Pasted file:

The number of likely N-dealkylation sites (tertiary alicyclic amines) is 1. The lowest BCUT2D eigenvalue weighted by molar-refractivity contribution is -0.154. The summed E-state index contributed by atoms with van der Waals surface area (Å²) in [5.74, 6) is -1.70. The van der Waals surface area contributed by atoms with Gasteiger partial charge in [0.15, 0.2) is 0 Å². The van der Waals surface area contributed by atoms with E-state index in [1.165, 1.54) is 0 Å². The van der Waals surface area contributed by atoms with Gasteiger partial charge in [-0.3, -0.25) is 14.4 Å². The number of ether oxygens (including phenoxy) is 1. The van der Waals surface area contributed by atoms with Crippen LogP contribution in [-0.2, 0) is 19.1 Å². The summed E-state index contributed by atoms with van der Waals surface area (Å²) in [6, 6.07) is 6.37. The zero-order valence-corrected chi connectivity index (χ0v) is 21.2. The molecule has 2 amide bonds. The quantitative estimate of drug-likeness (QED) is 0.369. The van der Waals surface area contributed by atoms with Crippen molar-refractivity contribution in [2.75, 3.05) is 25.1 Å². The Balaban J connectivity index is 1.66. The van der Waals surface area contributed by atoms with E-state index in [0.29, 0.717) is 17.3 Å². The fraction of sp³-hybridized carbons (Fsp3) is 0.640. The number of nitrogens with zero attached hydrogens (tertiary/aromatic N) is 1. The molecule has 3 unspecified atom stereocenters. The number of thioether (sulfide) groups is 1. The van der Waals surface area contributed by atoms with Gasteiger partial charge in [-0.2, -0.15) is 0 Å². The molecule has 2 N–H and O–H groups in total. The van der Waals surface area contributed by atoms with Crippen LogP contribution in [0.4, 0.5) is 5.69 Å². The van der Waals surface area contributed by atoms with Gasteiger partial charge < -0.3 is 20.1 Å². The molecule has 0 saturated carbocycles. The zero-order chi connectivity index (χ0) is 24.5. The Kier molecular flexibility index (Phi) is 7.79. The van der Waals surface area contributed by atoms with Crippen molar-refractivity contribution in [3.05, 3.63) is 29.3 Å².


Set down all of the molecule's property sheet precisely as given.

The number of likely N-dealkylation sites (tertiary alicyclic amines) is 1. The lowest BCUT2D eigenvalue weighted by molar-refractivity contribution is -0.154. The summed E-state index contributed by atoms with van der Waals surface area (Å²) in [5.74, 6) is -1.70. The van der Waals surface area contributed by atoms with Gasteiger partial charge in [0.15, 0.2) is 0 Å². The van der Waals surface area contributed by atoms with E-state index in [1.165, 1.54) is 0 Å². The van der Waals surface area contributed by atoms with Gasteiger partial charge in [-0.3, -0.25) is 14.4 Å². The number of ether oxygens (including phenoxy) is 1. The van der Waals surface area contributed by atoms with Crippen LogP contribution in [-0.2, 0) is 19.1 Å². The summed E-state index contributed by atoms with van der Waals surface area (Å²) in [6, 6.07) is 6.37. The zero-order valence-corrected chi connectivity index (χ0v) is 21.2. The molecule has 2 amide bonds. The quantitative estimate of drug-likeness (QED) is 0.369. The van der Waals surface area contributed by atoms with Crippen molar-refractivity contribution in [2.75, 3.05) is 25.1 Å². The Balaban J connectivity index is 1.66. The van der Waals surface area contributed by atoms with E-state index in [0.29, 0.717) is 17.3 Å². The fraction of sp³-hybridized carbons (Fsp3) is 0.640. The number of nitrogens with zero attached hydrogens (tertiary/aromatic N) is 1. The molecule has 3 unspecified atom stereocenters. The number of thioether (sulfide) groups is 1. The van der Waals surface area contributed by atoms with Gasteiger partial charge in [-0.2, -0.15) is 0 Å². The molecule has 2 N–H and O–H groups in total. The van der Waals surface area contributed by atoms with Crippen LogP contribution in [0.4, 0.5) is 5.69 Å². The van der Waals surface area contributed by atoms with Gasteiger partial charge < -0.3 is 20.1 Å². The molecule has 0 saturated carbocycles. The zero-order chi connectivity index (χ0) is 24.5. The Kier molecular flexibility index (Phi) is 7.79. The van der Waals surface area contributed by atoms with Crippen molar-refractivity contribution in [3.05, 3.63) is 29.3 Å².